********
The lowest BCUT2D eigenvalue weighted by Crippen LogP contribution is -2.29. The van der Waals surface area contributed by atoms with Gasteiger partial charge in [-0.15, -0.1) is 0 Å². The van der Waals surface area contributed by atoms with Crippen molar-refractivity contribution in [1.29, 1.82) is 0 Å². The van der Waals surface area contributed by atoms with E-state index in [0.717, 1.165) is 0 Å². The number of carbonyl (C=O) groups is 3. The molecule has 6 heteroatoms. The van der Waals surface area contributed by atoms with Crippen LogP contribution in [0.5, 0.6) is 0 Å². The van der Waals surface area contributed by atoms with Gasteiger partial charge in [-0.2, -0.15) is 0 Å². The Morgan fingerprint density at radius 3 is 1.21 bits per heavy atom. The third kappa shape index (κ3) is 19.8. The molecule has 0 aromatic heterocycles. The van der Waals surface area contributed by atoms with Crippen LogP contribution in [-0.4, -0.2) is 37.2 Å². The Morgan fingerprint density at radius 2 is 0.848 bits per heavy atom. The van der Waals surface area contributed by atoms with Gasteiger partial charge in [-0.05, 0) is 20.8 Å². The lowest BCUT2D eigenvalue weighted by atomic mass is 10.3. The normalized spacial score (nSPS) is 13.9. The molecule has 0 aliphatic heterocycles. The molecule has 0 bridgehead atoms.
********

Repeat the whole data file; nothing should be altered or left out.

The lowest BCUT2D eigenvalue weighted by Crippen LogP contribution is -2.29. The van der Waals surface area contributed by atoms with Gasteiger partial charge in [-0.15, -0.1) is 0 Å². The van der Waals surface area contributed by atoms with Crippen molar-refractivity contribution in [1.29, 1.82) is 0 Å². The van der Waals surface area contributed by atoms with E-state index in [0.717, 1.165) is 0 Å². The number of carbonyl (C=O) groups is 3. The molecule has 6 heteroatoms. The van der Waals surface area contributed by atoms with Crippen LogP contribution in [0.5, 0.6) is 0 Å². The van der Waals surface area contributed by atoms with Gasteiger partial charge in [-0.2, -0.15) is 0 Å². The Morgan fingerprint density at radius 3 is 1.21 bits per heavy atom. The third kappa shape index (κ3) is 19.8. The molecule has 0 aromatic heterocycles. The van der Waals surface area contributed by atoms with Crippen LogP contribution in [-0.4, -0.2) is 37.2 Å². The Morgan fingerprint density at radius 2 is 0.848 bits per heavy atom. The van der Waals surface area contributed by atoms with Gasteiger partial charge in [-0.05, 0) is 20.8 Å². The lowest BCUT2D eigenvalue weighted by atomic mass is 10.3. The normalized spacial score (nSPS) is 13.9. The molecule has 0 aliphatic heterocycles. The molecule has 0 bridgehead atoms.